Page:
Critical care specialist; added to list of specialists who can determine when patient is brain dead. (SB13)

Introduced By

Sen. Janet Howell (D-Reston)


Passed Committee
Passed House
Passed Senate
Signed by Governor
Became Law


Determination of brain death; critical care specialist.  Adds critical care specialists to the list of specialists who can make the determination of when a patient is brain dead. Read the Bill »


Bill Has Passed


12/18/2009Prefiled and ordered printed; offered 01/13/10 10100357D
12/18/2009Referred to Committee on Education and Health
01/21/2010Reported from Education and Health (15-Y 0-N) (see vote tally)
01/22/2010Constitutional reading dispensed (39-Y 0-N) (see vote tally)
01/24/2010Impact statement from DPB (SB13)
01/25/2010Read second time and engrossed
01/26/2010Read third time and passed Senate (40-Y 0-N) (see vote tally)
02/03/2010Placed on Calendar
02/03/2010Read first time
02/03/2010Referred to Committee on Health, Welfare and Institutions
02/18/2010Reported from Health, Welfare and Institutions (22-Y 0-N) (see vote tally)
02/19/2010Read second time
02/22/2010Read third time
02/22/2010Passed House BLOCK VOTE (98-Y 0-N)
02/22/2010VOTE: BLOCK VOTE PASSAGE (98-Y 0-N) (see vote tally)
02/23/2010Bill text as passed Senate and House (SB13ER)
02/24/2010Impact statement from DPB (SB13ER)
02/24/2010Signed by Speaker
02/25/2010Signed by President
03/08/2010G Approved by Governor-Chapter 46 (effective 7/1/10)
03/08/2010G Acts of Assembly Chapter text (CHAP0046)


This bill was discussed on the floor of the General Assembly. Below is all of the video that we have of that discussion, 1 clip in all, totaling 30 seconds.


Jack F., tracking this bill in Photosynthesis, notes:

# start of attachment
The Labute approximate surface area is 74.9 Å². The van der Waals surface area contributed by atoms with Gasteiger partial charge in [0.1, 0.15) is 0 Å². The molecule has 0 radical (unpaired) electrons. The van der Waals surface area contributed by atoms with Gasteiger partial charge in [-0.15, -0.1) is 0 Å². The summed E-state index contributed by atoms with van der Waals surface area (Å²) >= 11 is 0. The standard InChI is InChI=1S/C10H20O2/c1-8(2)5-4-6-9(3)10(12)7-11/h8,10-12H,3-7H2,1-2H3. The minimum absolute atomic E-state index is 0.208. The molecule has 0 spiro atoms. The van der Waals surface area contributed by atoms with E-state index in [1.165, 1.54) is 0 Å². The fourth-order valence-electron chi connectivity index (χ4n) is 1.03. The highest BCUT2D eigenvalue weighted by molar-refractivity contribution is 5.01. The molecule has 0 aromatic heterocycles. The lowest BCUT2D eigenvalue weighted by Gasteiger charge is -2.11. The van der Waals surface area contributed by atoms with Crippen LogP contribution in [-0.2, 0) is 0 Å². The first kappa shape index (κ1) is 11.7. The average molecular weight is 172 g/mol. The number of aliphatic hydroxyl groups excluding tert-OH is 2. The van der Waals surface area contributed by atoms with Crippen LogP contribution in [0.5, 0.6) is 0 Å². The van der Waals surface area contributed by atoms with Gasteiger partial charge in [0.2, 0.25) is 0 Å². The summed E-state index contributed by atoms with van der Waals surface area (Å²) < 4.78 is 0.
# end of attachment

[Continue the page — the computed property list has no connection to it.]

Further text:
This bill is clearly written to expand the pool of organ donors since the only people declared brain dead are potential organ donors. Neurologists have made mistakes about brain death but are the best qualified to make the determination, allowing anyone else to make such a life and death decision is tantamount to condoning euthanasia for the purpose of organ retrieval and will reduce the number of people wiling to be organ donors and recipients. Who wants an organ that one can't be sure the person donating was not finished using? Very bad idea from a very smart woman. Shame.

Jack Ford writes:

Senate passed it out of committee. Consequence: pro-lifers will no longer accept transplants in Virginia nor sign donation cards.

Jack Ford writes:

How can anyone think this bill is a safe and good idea? With all the difficulty even well trained neurologists sometimes have determining brain death the state of Virginia is really willing to allow the possibility of mistakes in declaring someone dead? Why? What and whose agenda does this bill serve?

Susan Lawrence writes:

Virginia excels at providing life and death authority to basically anyone who shows up and is willing to wear that veil of authority and do the job they are told to do. Same thing with DSS. You, me, the manager at 7-11 can be a "social worker" in Virginia. No license or social work degree required. Just a B.S. in anything, including business management and you can make life and death decisions for foster children, disabled and senior citizens. Find out who sponsored the bill and who asked them to do it. This is very scary. There is a reason professionals are required to do extensive training to work in their field of specialty.

Jack Ford writes:

Janet Howell, Senator, Democrat in Fairfax, member of the Mental Health Law Reform Commission. Big pusher of taking away civil rights from people with disabilites. Would not be surprised to find out she is a closet supporter of the infamous "Compassion and Choices". Google them but don't let anyone with MH issues go to their site.

Jack Ford writes:

So Virginia will lead the way again and not in a good way. Where were the pro-lifers when this was passed with no dissent. Hypocrites every one of them. Shame on you all.